If internet access is the great equalizer, an engine for economic growth, a resource that should be accessible and affordable to everyone, then our current system isn’t working. (Avg internet speeds in the US put us 26th in the world, bested by powerhouse tech countries like Latvia, Romania, Macau, Moldova, etc.) I don’t know what would be best. But it’s not what we have now.

    • Excellent and cogent comments. I can also say that this extends into attracting businesses to Rochester. As companies move more and more content to cloud-based options such as backups in the cloud the cost of bandwidth becomes a prohibitive inhibitor to growth. If I have to pay 2-3x what I would in another metropolitan area (even another one in the SAME STATE) to connect my business to the cloud I am going to seriously look at whether there are advantages to locating in Rochester in the first place. We talk all the time about lowering taxes to attract businesses but taxes aren’t the only expense a business has.

    • November 23, 2014 at 6:37 pm Lincoln DeCoursey responds:

      If Frontier can’t expand its fiber optic footprint through the FiOS partnership, I think Frontier needs to seriously consider an alternative such as rolling its own fiber-to-the-home Internet/content-delivery product. Frontier’s legacy copper telephone network is increasingly irrelevant in today’s landscape. In my mind, a major push into fiber is the only realistic way that Frontier can leapfrog its cable TV competitors and regain a serious posture in the Internet/TV/phone market.

      • Frontier is too mired down in it’s copper only strategy to think big and think ahead. They always have been and always will be an old fashioned POTS company. They’re not competitive in EITHER the home non-POTS environment nor in the business environment. I evaluate telecom/data offerings for my clients. They still present incomprehensible sales proposals with all the numbers hidden and difficult to understand. They continue to be the most expensive/kb of any provider. And don’t eve ask them about fiber.

        Why do you think they bought out Verizon’s DSL/Copper? They know copper and that’s all they’ll ever be – a copper provider. They have a single hammer and all the worlds a nail to their mentality.

  4. Hummm.. That sounds like a really important discussion to have… But the point of this particularly story was to highlight how we are behind on a specific area of technology. Really, there is nothing “smug” about reviewing the statistics.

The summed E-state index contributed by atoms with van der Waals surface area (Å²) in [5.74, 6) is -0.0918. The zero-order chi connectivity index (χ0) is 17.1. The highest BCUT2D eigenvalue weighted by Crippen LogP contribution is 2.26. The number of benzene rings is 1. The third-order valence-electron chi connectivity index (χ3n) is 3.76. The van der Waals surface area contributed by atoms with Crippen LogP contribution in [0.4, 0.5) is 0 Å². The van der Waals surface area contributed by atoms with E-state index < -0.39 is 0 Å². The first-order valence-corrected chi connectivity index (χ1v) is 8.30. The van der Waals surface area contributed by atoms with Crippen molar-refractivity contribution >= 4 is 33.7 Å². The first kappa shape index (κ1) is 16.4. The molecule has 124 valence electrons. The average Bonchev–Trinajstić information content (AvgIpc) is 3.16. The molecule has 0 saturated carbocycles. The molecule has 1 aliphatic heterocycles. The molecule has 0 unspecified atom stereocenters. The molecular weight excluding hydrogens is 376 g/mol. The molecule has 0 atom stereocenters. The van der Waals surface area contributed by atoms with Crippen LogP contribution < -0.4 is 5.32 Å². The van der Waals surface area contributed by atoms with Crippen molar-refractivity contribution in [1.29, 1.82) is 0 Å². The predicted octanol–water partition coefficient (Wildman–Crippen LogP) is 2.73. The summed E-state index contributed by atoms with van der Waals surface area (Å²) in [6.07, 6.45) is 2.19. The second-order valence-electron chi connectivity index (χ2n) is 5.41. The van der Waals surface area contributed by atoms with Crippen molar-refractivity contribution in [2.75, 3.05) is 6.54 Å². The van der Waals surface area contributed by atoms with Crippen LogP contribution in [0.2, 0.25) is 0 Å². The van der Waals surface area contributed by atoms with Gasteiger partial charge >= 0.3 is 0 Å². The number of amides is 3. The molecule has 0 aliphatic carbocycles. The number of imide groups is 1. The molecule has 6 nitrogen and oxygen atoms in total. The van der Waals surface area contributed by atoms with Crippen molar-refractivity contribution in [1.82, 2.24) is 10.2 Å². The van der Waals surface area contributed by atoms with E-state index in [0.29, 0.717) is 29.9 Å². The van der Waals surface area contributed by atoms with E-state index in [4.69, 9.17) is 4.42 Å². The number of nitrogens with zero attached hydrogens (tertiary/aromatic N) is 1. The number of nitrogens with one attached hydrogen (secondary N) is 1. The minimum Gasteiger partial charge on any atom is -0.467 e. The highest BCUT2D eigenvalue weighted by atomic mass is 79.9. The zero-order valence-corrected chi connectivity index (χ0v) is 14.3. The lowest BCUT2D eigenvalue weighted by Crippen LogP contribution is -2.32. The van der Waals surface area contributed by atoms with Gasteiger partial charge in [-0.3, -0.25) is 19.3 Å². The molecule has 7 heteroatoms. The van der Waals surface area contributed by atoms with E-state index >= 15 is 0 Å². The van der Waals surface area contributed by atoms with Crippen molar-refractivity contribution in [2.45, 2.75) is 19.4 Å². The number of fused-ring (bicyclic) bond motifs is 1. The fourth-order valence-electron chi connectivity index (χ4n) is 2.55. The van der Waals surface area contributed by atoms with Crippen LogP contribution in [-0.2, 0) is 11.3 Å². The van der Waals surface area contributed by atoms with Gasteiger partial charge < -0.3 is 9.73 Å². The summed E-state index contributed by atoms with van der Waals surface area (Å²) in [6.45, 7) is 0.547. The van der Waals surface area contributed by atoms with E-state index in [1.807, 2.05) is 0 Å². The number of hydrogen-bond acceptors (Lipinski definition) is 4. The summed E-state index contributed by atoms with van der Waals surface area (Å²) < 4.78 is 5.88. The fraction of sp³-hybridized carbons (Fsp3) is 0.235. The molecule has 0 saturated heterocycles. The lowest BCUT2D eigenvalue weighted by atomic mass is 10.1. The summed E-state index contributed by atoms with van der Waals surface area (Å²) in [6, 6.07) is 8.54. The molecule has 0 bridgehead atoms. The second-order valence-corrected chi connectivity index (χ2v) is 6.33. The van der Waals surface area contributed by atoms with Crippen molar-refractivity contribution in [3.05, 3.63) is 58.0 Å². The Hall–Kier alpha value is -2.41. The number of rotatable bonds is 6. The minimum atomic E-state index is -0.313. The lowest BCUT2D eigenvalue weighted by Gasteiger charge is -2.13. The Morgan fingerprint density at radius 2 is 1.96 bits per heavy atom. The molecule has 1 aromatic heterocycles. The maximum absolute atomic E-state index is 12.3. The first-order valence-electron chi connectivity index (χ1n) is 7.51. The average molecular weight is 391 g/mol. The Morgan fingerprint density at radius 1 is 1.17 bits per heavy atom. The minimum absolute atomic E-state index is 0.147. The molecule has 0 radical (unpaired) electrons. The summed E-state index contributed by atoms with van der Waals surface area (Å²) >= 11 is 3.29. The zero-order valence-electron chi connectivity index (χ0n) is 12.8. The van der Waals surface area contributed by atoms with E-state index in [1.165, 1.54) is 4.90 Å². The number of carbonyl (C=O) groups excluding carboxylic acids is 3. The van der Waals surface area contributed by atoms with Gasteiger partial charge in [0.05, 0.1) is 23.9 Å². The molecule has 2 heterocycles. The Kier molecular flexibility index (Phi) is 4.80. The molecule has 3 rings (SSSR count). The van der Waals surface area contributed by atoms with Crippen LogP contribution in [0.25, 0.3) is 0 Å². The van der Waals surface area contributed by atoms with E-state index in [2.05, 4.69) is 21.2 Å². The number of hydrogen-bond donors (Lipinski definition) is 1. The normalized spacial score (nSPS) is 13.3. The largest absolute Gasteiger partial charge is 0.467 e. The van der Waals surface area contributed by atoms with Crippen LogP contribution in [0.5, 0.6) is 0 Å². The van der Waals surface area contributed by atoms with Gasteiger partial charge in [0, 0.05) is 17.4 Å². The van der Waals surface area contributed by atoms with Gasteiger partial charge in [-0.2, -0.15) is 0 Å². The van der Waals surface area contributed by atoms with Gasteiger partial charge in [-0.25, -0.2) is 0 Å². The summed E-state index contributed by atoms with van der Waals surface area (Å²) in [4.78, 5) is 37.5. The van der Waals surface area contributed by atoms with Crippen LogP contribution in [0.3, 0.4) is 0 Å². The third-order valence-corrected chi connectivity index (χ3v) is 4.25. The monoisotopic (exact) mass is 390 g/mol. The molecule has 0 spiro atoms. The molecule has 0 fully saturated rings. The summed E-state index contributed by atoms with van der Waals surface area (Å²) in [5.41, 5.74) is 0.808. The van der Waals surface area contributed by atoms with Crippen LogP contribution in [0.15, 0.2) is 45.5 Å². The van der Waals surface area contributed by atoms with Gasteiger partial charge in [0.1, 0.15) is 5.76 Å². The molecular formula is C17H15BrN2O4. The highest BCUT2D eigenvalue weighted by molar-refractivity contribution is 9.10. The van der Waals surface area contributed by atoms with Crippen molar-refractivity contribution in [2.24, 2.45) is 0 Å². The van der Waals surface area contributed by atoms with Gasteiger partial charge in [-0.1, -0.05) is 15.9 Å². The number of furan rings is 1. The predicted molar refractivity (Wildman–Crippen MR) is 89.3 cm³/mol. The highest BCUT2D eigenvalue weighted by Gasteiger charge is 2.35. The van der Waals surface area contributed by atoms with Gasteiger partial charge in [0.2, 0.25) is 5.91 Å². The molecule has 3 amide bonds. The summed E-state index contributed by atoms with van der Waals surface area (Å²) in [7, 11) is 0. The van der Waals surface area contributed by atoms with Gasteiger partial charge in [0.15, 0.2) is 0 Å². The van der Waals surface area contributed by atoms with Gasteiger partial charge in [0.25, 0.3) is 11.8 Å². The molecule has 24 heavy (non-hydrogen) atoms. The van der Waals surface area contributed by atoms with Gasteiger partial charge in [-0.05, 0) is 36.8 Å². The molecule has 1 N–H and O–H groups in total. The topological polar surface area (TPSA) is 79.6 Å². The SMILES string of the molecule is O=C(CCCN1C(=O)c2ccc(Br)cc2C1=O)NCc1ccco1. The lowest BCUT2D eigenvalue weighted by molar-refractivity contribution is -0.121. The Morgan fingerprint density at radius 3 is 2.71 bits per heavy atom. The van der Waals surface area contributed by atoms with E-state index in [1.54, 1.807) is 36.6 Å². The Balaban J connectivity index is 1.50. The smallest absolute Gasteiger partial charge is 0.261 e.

I know resources are tight, but all I’m looking for is parity with Buffalo and Syracuse… LOL That doesn’t seem like too much to ask. 🙂

  5. You can thank the lack of competitive offerings for the cost of digital services in Rochester. Through the granting of exclusive cable television franchises, the count and city has successfully kept out companies such as Verizon FIOS from entering our market. By not supporting small upstart startups like Project Greenlight we ensure the monopoly on digital services currently held by Frontier (on the very low and crappy service end) and Time Warner (soon to become Comcast – the most reviled provider in the US) on the somewhat higher but still crappy service end. We have no other real options so they can charge us outrageous rates for both residential AND business services. In other markets – even in NYS – we have healthy competition. But the former Frontier Telephone and Verizon struck up a little deal regarding Verizon’s copper/dsl provisioning and since then there hasn’t even been a hint that Verizon might enter our market. And the city and county are too myopic to understand that if we don’t financially encourage others to enter the market we will be stuck with our backward provisioned services forever. I suspect that the city/county find it lucrative to strike up these exclusive franchise deals, and don’t want to interrupt their cash flow. And are reluctant to actually NEGOTIATE on behalf of residents for lower rates and cheaper services because they know that the providers being monopolies in this demographic have them over the barrel.

    We need to untie isp services from cable/telephone to start with. We then need to regulate prices like any other utility. And we need to foster competition to drive the price down. We’re not doing any of those things.

    • *count/County – stupid spellcheck.

      • Hi Lee!

        Very interesting comments. What exactly do you mean “By not supporting small upstart startups like Project Greenlight” ???

        Was there a decision made related to them? What can we do to push our elected officials? I agree with what you are saying. And it kills me that Buffalo, Syracuse and Albany are all ahead of us in this technology.

        • By “not supporting them” I mean not helping in any way possible to make it easier for them to compete. Perhaps granting better right-of-way, reducing regulatory requirements for small startups, etc. I don’t mean they’re being actively blocked, but they have HUGE obstacles to overcome to compete in the marketplace due to the franchise deals for cable and the way that Frontier and TWC have cozied up to the government to protect themselves from competition.

          Other things the city/county hasn’t done include making a serious bid for Google Fiber (we were qualified as a metro area for the competition) and consider upstart companies like FLTG and Greenlight for provisioning of their OWN infrastructure. Alternatively they could start their own metro free wireless or fiber options. Other cities have. It’s a competitive advantage which they could tout when attracting residents or businesses but instead they miss the boat while sucking at the corporate teat.